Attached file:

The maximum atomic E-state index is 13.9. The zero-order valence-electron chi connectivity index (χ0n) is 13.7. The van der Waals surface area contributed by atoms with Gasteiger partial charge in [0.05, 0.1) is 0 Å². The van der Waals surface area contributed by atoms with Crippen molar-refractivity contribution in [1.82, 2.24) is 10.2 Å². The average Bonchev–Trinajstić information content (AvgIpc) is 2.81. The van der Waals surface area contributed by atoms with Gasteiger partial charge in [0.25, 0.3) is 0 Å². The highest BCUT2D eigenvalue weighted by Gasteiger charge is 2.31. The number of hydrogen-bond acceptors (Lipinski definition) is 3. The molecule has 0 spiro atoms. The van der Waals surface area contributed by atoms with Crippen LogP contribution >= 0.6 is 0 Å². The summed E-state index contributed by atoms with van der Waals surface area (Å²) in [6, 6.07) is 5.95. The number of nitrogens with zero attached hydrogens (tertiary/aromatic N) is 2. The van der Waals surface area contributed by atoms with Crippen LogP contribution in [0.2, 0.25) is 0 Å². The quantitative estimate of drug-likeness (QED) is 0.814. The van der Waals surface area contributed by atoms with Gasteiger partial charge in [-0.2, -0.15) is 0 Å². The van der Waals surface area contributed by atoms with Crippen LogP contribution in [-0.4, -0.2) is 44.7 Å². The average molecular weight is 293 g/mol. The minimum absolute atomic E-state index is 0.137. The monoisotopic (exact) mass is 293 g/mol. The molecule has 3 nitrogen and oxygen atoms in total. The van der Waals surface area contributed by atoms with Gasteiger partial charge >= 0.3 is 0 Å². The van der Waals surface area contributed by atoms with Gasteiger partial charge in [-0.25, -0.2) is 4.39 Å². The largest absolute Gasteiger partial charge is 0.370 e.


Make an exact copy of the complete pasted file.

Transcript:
The maximum atomic E-state index is 13.9. The zero-order valence-electron chi connectivity index (χ0n) is 13.7. The van der Waals surface area contributed by atoms with Gasteiger partial charge in [0.05, 0.1) is 0 Å². The van der Waals surface area contributed by atoms with Crippen molar-refractivity contribution in [1.82, 2.24) is 10.2 Å². The average Bonchev–Trinajstić information content (AvgIpc) is 2.81. The van der Waals surface area contributed by atoms with Gasteiger partial charge in [0.25, 0.3) is 0 Å². The highest BCUT2D eigenvalue weighted by Gasteiger charge is 2.31. The number of hydrogen-bond acceptors (Lipinski definition) is 3. The molecule has 0 spiro atoms. The van der Waals surface area contributed by atoms with Crippen LogP contribution >= 0.6 is 0 Å². The summed E-state index contributed by atoms with van der Waals surface area (Å²) in [6, 6.07) is 5.95. The number of nitrogens with zero attached hydrogens (tertiary/aromatic N) is 2. The van der Waals surface area contributed by atoms with Crippen LogP contribution in [0.2, 0.25) is 0 Å². The quantitative estimate of drug-likeness (QED) is 0.814. The van der Waals surface area contributed by atoms with Gasteiger partial charge in [-0.2, -0.15) is 0 Å². The van der Waals surface area contributed by atoms with Crippen LogP contribution in [-0.4, -0.2) is 44.7 Å². The average molecular weight is 293 g/mol. The minimum absolute atomic E-state index is 0.137. The monoisotopic (exact) mass is 293 g/mol. The molecule has 3 nitrogen and oxygen atoms in total. The van der Waals surface area contributed by atoms with Gasteiger partial charge >= 0.3 is 0 Å². The van der Waals surface area contributed by atoms with Gasteiger partial charge in [-0.25, -0.2) is 4.39 Å². The largest absolute Gasteiger partial charge is 0.370 e.